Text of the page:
Measurement was a key theme of the conference as Janice Noronha, PwC Canada noted that “GDP is just on component in valuing, we need to move to a broader form of measurement.” Noronha is a partner within the Risks Assurance Services of PwC Montreal, specialising in Sustainability and Climate Change Practise. She continued to point out that 99% of sustainability reports today sit in the measurement column and these she believes need to move along to the next column that looks at what is valued.
Governments she sees doing this but not manufacturers. Not yet. Water was given as an example of how a resource or commodity is valued differently, comparing its price in Canada a country that boasts over 20% of the world’s surface freshwater, while Australia experiences regular and often extended periods of shortage such as the ‘millennium drought’ (2000-2010).
Managing supply chain
“In 1996 when the photo emerged of a child stitching a [branded] soccer ball there was no way for Nike to know” according to Leonard Bonanni, “now there is no excuse for them not to know”. Bonanni is Founder and CEO of Sourcemap, a software company that is dedicated to supply chain transparency with clients that include the VF Corporation.
Integrating sustainability into retail operations panel discussion (l. to r.) Jessica Iida, Lululemon; Anika Kozlowski, Ryerson University; Karine Kicak, Aldo Group; Mike Newman, Returnity. © Marie O’Mahony
The growth of companies like Sourcemap is indicative of the complexity inherent in managing a supply chain that can span continents. It also points to consumer cynicism around ‘green washing’ and the demand this has created for data that is itself transparent and verifiable. Suppliers are realising the market value of transparency without it the premium contracts will go elsewhere. For the brands themselves Bonanni points to an additional benefit in attracting the best talent as he puts it “who doesn’t want to work for a company that knows what it’s doing!”
Accountability and justice
Tara Vassefi is a former human rights lawyer and currently the Director of Strategic Initiatives at Truepic, a technology company that specialises in image authentication for accountability and justice. The ubiquitous smartphone provides a platform for Truepic’s capability. The first step collects photos and video from user’s own phones that are then downloaded on an app. This is then subjected to digital forensics for authentication. Verifying the pixel data involves a reverse image test to check that it is in fact a 3D rather than 2D image – not a photo of a photo in other words. “We want to close trust gaps with images and videos,” explains Vassefi continuing “Blockchain to me was the only technology that could close that gap.”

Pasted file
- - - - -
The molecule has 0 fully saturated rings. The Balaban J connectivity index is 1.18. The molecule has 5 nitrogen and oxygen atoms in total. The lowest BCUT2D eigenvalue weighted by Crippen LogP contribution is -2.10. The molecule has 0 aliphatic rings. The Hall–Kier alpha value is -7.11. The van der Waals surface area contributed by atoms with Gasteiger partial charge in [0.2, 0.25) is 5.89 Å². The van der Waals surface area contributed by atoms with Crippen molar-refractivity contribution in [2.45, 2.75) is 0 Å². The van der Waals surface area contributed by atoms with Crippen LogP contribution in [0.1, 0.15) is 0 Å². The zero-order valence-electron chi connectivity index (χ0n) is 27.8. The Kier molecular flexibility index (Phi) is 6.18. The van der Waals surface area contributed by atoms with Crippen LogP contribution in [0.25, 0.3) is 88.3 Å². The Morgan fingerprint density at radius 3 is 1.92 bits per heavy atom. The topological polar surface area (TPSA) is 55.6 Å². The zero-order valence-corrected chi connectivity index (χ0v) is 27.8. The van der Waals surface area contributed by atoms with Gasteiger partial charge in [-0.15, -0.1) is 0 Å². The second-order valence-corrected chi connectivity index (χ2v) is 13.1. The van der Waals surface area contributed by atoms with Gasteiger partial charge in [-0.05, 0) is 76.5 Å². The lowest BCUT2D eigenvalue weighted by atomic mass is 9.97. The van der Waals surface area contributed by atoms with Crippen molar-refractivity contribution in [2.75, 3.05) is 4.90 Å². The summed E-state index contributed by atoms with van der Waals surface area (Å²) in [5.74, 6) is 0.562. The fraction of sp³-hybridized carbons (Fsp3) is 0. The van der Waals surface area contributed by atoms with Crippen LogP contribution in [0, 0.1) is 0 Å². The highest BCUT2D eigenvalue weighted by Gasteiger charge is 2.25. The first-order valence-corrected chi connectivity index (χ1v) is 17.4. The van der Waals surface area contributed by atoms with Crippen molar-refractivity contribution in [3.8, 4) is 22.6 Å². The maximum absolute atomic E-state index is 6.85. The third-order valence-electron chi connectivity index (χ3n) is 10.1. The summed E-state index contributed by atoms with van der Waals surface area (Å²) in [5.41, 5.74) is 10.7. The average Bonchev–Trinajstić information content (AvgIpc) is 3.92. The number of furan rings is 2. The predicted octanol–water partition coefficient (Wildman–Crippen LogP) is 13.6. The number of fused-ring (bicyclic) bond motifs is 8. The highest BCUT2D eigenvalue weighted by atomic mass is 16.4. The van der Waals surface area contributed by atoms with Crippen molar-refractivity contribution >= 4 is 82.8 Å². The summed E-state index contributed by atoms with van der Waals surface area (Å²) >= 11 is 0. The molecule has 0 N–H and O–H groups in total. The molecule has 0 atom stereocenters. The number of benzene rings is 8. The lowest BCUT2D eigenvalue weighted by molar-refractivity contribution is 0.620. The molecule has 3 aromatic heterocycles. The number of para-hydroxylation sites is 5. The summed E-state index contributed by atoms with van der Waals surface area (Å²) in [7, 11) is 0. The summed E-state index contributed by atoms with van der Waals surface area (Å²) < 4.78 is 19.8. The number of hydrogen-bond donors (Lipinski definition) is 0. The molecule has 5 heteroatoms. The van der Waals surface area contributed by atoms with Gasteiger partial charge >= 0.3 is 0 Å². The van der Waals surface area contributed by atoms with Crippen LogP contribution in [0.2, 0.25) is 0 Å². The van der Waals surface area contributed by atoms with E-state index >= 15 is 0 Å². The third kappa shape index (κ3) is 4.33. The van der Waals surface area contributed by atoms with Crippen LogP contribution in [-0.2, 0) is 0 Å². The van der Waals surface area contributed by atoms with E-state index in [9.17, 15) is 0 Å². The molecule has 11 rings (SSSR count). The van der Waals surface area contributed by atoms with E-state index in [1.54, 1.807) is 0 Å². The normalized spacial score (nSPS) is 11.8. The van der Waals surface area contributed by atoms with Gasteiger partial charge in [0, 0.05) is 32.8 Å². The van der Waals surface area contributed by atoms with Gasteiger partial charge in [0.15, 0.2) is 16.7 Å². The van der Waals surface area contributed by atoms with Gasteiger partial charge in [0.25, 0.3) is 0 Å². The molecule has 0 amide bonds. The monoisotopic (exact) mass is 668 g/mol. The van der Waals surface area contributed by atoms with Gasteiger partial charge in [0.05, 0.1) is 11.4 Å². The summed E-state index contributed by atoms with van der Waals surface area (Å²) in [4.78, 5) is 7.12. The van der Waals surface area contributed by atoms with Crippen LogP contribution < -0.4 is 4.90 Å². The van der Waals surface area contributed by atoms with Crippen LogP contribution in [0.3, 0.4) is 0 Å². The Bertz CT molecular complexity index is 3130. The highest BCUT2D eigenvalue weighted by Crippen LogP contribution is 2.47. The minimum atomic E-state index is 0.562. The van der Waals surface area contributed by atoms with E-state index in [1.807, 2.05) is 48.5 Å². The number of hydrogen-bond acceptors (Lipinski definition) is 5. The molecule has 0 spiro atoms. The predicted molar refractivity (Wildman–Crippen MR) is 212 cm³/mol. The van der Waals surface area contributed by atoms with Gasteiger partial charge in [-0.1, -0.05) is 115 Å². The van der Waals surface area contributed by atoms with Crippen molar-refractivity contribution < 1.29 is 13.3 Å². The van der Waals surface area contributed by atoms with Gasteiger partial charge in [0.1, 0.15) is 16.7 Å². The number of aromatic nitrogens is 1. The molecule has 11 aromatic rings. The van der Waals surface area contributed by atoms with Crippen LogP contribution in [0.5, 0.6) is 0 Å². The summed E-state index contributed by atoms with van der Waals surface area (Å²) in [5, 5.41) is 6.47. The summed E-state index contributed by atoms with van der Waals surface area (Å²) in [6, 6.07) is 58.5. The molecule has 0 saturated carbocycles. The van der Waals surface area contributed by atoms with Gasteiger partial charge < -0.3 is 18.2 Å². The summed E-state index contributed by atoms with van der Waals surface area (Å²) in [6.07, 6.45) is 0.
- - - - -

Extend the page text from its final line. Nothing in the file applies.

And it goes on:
Amanda Cosco, Electric Runway interviewing Mikhal Damiani, co-founder and CEO, Blue Bite. © Marie O’Mahony
Retail initiatives extended from discussion on bricks and mortar or e-commerce. The Aldo Group’s Karine Kicak described the 45-year old brand’s Corporate Social Responsibility aims and objectives with a global reach across over a hundred countries. The introduction a carbon footprint measurement process in 2013 has been used as a baseline for improvement across their own emissions and those of their partners achieving a 46% reduction of their own operational emissions by 2018 to become carbon neutral. This was achieved through a combination of reduction, replacement and offsetting.
An estimated 30-40% of online sales are returned. This is not simply because of poor size or fit. One trend amongst the Instagram generation is to buy online, photograph themselves in the new clothing and footwear then return it. So how does e-commerce go about changing this? “74% of Americans prioritise experience over product”, according to Mikhal Damiani, co-founder and CEO of Blue Bite, a B2B software platform that connects brands with consumers with clients that includes Adidas and Spyder.
Interviewed by Electric Runway’s Amanda Cosco the discussion focus was on e-commerce. Indicative of the way that sustainability is moving away from conventional swing tag approach, the discussion centred around building consumer awareness and engagement through the experiences afforded by storytelling and gamification. Using NFC or QR codes, consumers can easily access and activate experiences that start with their product purchase and extend to their mobile phone. Layers build and connect including capability such as product authentication and exclusive content.
Breakout session at WEAR 2019. © Cait Caulfield for Fashion Takes Action
Damiani describes the company as “enablers, it has to come from the brands and it’s really up to them to come to us with creative ideas”. During Q+A delegates had their own creative ideas of how the platform might be used from facilitating a brand shift from product to service/experience, to embedding a storytelling and authentication narrative in thrift store clothing and footwear.
As with all aspects of fashion and footwear the issue of sustainability and how to address it, embed it in the brand or product is changing rapidly. Events such as the WEAR conference that reach across the value chain have a vital role to play in facilitating innovation and the partnerships that are needed to put them into practice.
Author: Marie O’Mahony • Published 29th October 2019